There is a long and intricate novel hidden in this letter. It is a story of the rise and fall of a great man, of the universally human desire and its treacherous waters, of stoicism and weakness, of the fine society and jailed outcasts, and we see it through the eyes of the main hero who actually lived. It is presented fully on meager ninety pages. Wilde was a genius indeed.
33 internautes sur 33 ont trouvé ce commentaire utile 
Sincerely True Though Perhaps Not Truly Sincere 21 janvier 2000
Par "goldieboyblue" - Publié sur
Format: Poche
I agree that this is a book that should be read by all and I do not deny the great emotional intensity with which it is written. For these two reasons and the very nature of the work, it certainly merits a 5 star rating. However, my primary criticism is that I was discomforted with an underlying feeling of insincerity when I read the words Wilde wrote to Douglas. I do believe that the circumstances were as Wilde listed, but I did not feel that Wilde was as forgiving as he depicted himself to be, nor made as independent by the time in prison. I wondered if, after his release, he really was able to be happy without all the pleasures and indulgences he had known in life before his sentence; if his compromised social status was honestly no longer of importance to him. The lesson he claimed in humility were repeatedly contradicted with his own claim to genius and superiority. And though he claimed to have always wanted out of his involvement with Douglas (and I beleive he did) and that he had now found the strength to resist him, I felt quite certain that he wanted nothing more than Douglas' return to him. All of this aside, however, the letter still makes for an interesting study in the human emotion under almost inhumane conditions and should be read for such. Whether his feelings were authentic and carried on into his life, likewise contribute to the intrigue of the expressions. He wrote what he surely believed to be true at the time and that alone is worth the time spent reading it.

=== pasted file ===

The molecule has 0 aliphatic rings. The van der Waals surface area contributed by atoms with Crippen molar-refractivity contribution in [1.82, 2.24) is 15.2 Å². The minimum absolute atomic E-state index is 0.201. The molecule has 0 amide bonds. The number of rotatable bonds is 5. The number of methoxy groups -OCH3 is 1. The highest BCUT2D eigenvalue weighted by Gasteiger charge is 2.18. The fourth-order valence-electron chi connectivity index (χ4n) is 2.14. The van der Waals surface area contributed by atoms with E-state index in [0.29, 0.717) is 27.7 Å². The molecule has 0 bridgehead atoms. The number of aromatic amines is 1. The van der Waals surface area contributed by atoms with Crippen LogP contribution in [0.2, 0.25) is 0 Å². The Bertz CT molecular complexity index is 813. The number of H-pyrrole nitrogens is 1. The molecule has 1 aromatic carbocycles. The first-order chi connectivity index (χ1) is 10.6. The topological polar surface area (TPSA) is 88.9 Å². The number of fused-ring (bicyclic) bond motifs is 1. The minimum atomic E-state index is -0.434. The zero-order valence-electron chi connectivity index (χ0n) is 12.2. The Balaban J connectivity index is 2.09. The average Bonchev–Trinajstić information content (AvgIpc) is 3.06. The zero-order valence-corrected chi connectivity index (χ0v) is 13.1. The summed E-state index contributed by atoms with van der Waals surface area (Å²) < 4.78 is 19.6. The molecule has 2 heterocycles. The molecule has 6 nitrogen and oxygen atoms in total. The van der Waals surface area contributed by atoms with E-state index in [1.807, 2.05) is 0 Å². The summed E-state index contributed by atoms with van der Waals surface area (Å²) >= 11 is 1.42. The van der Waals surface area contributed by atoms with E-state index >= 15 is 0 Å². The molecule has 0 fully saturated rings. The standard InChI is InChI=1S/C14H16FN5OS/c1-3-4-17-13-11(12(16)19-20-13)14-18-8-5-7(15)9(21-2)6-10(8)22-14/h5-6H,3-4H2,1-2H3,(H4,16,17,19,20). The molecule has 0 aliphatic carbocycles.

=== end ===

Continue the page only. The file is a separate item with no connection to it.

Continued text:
26 internautes sur 26 ont trouvé ce commentaire utile 
I cannot summarise my feelings on this 19 juillet 1999
Par Un client - Publié sur
Format: Broché
This is quite possibly one of the most profound pieces of literature ever written. It is, for those of you who do not know, a letter written from prison to Alfred Douglas. It is all about suffering and how in the end we can but love, like Antigone in Sophocles' play Wilde 'must love not hate'. This really does deserve to be more widely read - very few people I know had heard of it.
13 internautes sur 13 ont trouvé ce commentaire utile 
His best work 7 août 1999
Par - Publié sur
Format: Broché